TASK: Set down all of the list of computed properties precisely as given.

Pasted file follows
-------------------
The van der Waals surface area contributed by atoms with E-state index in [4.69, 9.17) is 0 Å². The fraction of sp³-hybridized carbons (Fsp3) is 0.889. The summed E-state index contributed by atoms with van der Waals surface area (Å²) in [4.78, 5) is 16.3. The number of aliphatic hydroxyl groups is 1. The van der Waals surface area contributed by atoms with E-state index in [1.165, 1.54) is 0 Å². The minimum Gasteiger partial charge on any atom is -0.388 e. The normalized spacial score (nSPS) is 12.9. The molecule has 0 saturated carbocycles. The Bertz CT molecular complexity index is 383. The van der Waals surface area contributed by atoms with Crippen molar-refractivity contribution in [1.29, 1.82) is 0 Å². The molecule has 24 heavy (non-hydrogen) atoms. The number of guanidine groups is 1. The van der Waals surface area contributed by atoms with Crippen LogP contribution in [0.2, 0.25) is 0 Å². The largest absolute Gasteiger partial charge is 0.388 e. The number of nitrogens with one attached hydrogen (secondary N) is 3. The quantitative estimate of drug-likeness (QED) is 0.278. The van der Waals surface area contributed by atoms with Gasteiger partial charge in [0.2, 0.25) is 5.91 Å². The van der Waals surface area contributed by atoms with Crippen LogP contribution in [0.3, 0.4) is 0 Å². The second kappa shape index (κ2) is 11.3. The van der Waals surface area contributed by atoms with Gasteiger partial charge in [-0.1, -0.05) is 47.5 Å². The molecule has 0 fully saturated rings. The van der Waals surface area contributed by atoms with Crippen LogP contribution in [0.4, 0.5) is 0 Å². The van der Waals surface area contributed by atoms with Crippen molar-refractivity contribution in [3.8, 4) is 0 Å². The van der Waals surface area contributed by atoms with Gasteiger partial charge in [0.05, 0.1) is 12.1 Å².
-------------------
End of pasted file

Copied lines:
The van der Waals surface area contributed by atoms with E-state index in [4.69, 9.17) is 0 Å². The fraction of sp³-hybridized carbons (Fsp3) is 0.889. The summed E-state index contributed by atoms with van der Waals surface area (Å²) in [4.78, 5) is 16.3. The number of aliphatic hydroxyl groups is 1. The van der Waals surface area contributed by atoms with E-state index in [1.165, 1.54) is 0 Å². The minimum Gasteiger partial charge on any atom is -0.388 e. The normalized spacial score (nSPS) is 12.9. The molecule has 0 saturated carbocycles. The Bertz CT molecular complexity index is 383. The van der Waals surface area contributed by atoms with Crippen molar-refractivity contribution in [1.29, 1.82) is 0 Å². The molecule has 24 heavy (non-hydrogen) atoms. The number of guanidine groups is 1. The van der Waals surface area contributed by atoms with Crippen LogP contribution in [0.2, 0.25) is 0 Å². The largest absolute Gasteiger partial charge is 0.388 e. The number of nitrogens with one attached hydrogen (secondary N) is 3. The quantitative estimate of drug-likeness (QED) is 0.278. The van der Waals surface area contributed by atoms with Gasteiger partial charge in [0.2, 0.25) is 5.91 Å². The van der Waals surface area contributed by atoms with Crippen LogP contribution in [0.3, 0.4) is 0 Å². The second kappa shape index (κ2) is 11.3. The van der Waals surface area contributed by atoms with Gasteiger partial charge in [-0.1, -0.05) is 47.5 Å². The molecule has 0 fully saturated rings. The van der Waals surface area contributed by atoms with Crippen LogP contribution in [0.4, 0.5) is 0 Å². The van der Waals surface area contributed by atoms with Crippen molar-refractivity contribution in [3.8, 4) is 0 Å². The van der Waals surface area contributed by atoms with Gasteiger partial charge in [0.05, 0.1) is 12.1 Å².